Cloud Atlas (2012, directed by Lana and Andy Wachowski and Tom Tykwer)
(Note the credit: Lana and Andy, not just "the Wachowskis". It's fitting, in a way, that this is the movie for which Lana first gets billing under her new name, as Cloud Atlas addresses questions about the nature of human identity, what it means in fact to be 'human', as well as dabbling in themes of persecution and freedom. Now as to how successfully it addresses those themes and questions, well...)
Based on a thought-to-be-unfilmable book, Cloud Atlas tells six disparate stories set in six disparate time periods: a harrowing ocean voyage in the 1800s, a young composer struggling to make a name for himself in the 1930s, an intrepid reporter uncovering a scandal in the 1970s, the comic escapades of an aging publisher in the present day, the education and enlightenment of a cloned worker in Seoul in the 2100s, and a desperate quest for the remains of a lost civilization in the far future. The film hops back and forth between each story, gradually teasing out links between them, while also featuring nearly the same cast of actors in each playing sometimes wildly different roles. The result is not the confusing mishmash it might have been: each story and each time period is clearly distinct from each other in look and feel, and thanks to makeup, language and accent there's never any confusion about who or what you're seeing on screen. That, alone, makes Cloud Atlas an impressive achievement, but there's a lot more going on in it than just some nice plot-juggling. On a certain level it's also a puzzle movie. Each story shows up as a story in the succeeding time period: the young composer, for instance, finds a torn copy of a book that purports to be a journal of that 1800s ocean voyage, while the aging publisher is sent a manuscript presenting the '70s investigation as a crime novel. The entire film is also bookended by an old storyteller entertaining children around a fire. Those touches adds a nice bit of uncertainty to the proceedings, creating a smidge of doubt as to whether the stories are supposed to be 'real' or merely fictions within the larger fiction. There's also a fun game of 'spot the actor' that goes on once you realize how the casting operates, as the roles of some very recognizable faces are not always obvious.
That uncertainty is actually necessary, because unfortunately the film felt just a little too simplified and straight-forward thematically. I hesitate to say it's dumbed-down for a mass audience, but I'm not sure I can be more charitable. When you get down to its core, Cloud Atlas tells us that freedom is good, persecution is bad, and people are people. Well, duh. It isn't enough, for instance, to have Sonmi-451's story in Neo Seoul be one of a "fabricant" and her dawning realization that despite her origins she is as human as someone who came from a womb. No, the futuristic society that created her has to be shown treating her as inhumanely as we treat livestock today, if not worse. And those elements are also reflected in the stories of the young man on the ocean voyage, who befriends a runaway slave and eventually becomes an abolitionist; and in the publisher's imprisonment in an old age home against his will; and the struggles faced by the composer due to his sexual orientation. Such links may help make the movie feel more coherent, but they also make it feel awfully on the nose at times, like it's one story told six different ways as opposed to six different stories. Granted, that is one of the things the film is trying to say, but it doesn't so it with much subtlety.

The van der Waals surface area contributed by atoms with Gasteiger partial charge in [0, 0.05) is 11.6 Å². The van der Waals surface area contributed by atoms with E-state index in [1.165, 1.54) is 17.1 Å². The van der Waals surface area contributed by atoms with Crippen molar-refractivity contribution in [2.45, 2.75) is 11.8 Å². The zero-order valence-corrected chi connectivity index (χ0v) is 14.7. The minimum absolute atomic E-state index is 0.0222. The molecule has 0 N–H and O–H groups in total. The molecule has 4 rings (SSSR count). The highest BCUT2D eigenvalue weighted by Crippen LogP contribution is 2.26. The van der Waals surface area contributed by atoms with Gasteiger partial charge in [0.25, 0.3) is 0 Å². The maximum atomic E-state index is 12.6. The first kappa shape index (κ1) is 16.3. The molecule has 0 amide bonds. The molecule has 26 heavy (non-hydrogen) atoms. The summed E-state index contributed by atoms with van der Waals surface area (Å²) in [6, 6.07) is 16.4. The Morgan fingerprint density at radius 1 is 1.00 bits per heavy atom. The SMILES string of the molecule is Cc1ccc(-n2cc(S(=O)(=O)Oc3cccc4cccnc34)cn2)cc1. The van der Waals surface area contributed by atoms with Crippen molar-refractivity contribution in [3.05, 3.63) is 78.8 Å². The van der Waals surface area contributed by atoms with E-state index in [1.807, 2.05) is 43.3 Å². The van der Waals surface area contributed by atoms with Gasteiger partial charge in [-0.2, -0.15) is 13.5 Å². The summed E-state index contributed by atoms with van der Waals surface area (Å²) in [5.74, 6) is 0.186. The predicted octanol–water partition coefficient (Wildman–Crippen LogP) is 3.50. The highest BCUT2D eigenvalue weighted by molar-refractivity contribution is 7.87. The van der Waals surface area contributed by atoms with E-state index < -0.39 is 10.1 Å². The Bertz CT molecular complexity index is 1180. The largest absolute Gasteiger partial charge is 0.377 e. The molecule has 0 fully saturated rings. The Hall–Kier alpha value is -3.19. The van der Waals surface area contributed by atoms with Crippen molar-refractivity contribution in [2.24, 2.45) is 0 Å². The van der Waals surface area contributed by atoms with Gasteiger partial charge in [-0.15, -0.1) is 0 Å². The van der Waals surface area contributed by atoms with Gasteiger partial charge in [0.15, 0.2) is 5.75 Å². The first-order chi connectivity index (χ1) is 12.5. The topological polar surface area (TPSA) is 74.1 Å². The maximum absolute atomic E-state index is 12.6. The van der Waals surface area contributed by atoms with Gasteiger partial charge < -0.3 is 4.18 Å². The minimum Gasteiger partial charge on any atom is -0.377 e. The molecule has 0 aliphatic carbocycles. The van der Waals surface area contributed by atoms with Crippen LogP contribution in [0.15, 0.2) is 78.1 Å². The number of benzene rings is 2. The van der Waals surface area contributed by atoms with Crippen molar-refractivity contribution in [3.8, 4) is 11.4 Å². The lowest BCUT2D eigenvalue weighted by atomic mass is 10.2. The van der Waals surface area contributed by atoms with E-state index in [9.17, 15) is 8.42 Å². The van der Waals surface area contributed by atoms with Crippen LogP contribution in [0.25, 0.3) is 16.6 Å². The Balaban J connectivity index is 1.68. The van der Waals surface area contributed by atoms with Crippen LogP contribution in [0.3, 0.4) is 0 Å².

The other area in which Cloud Atlas feels like something of a let-down is in the performances. Tom Hanks is particularly cringe-worthy in a couple of places, portraying a thuggish "British" author (I'm putting British in quotes because his accent is just excruciating), while neither he nor Halle Berry come across looking good trying to handle a future island dialect that veers dangerously close to Jar-Jar territory. The makeup also isn't up to the herculean tasks set for it. Hugo Weaving is supposed to look comical as the Nurse Rached-like matron at the old age home, but Jim Sturgess looks no more like a Korean resistance fighter than Boris Karloff did an evil Chinese mastermind, and dotting Doona Bae's face with freckles doesn't allow her to pass as the very British wife of the ocean voyager.
The film's strengths more than balance out those missteps though. In terms of cinematography and effects it looks amazing across all six time periods while still always feeling like one movie instead of six different ones, which is even more astounding when you consider the Wachowskis shot three segments and Tykwer shot three using two completely separate crews. The performances are for the most part very good (Jim Broadbent will never let you down, while of the supporting cast Hugh Grant of all people is tremendous) and certainly its themes are worthy ones, even if they get treated a bit shallowly. In fact if I'd compare Cloud Atlas to anything (and I know it's a weird comparison, so bear with me on this) it would be the film that really cemented Hanks as an A-list star, Forrest Gump. The two have nothing in common plot-wise, but both are incredible technical achievements that sell their source material a bit short in order to take a shot at reaching a wider audience. That calculation paid off big-time for Gump, but I'm not convinced it will for Tykwer and the Wachowskis' crazy collaboration. For the record I liked it far more than Zemeckis' facile blockbuster though, and I'm really hoping it does strike the necessary chord with audiences to become a hit.
Whatever flaws Cloud Atlas has, we need more movies with this kind of ambition.